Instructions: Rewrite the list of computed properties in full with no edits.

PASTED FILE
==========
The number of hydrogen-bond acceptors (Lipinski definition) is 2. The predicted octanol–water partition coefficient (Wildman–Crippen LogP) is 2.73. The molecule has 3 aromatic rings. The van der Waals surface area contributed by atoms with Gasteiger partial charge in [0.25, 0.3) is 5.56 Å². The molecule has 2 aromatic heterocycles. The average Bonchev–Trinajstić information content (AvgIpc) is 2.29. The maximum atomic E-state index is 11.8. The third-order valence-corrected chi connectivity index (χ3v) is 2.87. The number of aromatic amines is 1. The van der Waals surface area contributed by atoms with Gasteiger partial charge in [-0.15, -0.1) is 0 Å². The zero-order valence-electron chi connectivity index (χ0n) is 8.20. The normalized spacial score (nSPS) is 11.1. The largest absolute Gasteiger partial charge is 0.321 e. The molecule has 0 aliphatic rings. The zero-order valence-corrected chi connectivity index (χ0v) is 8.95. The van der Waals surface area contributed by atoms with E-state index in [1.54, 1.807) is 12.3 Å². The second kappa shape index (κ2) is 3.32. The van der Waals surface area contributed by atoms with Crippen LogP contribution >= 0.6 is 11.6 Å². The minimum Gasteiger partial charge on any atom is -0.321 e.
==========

The number of hydrogen-bond acceptors (Lipinski definition) is 2. The predicted octanol–water partition coefficient (Wildman–Crippen LogP) is 2.73. The molecule has 3 aromatic rings. The van der Waals surface area contributed by atoms with Gasteiger partial charge in [0.25, 0.3) is 5.56 Å². The molecule has 2 aromatic heterocycles. The average Bonchev–Trinajstić information content (AvgIpc) is 2.29. The maximum atomic E-state index is 11.8. The third-order valence-corrected chi connectivity index (χ3v) is 2.87. The number of aromatic amines is 1. The van der Waals surface area contributed by atoms with Gasteiger partial charge in [-0.15, -0.1) is 0 Å². The zero-order valence-electron chi connectivity index (χ0n) is 8.20. The normalized spacial score (nSPS) is 11.1. The largest absolute Gasteiger partial charge is 0.321 e. The molecule has 0 aliphatic rings. The zero-order valence-corrected chi connectivity index (χ0v) is 8.95. The van der Waals surface area contributed by atoms with E-state index in [1.54, 1.807) is 12.3 Å². The second kappa shape index (κ2) is 3.32. The van der Waals surface area contributed by atoms with Crippen LogP contribution >= 0.6 is 11.6 Å². The minimum Gasteiger partial charge on any atom is -0.321 e.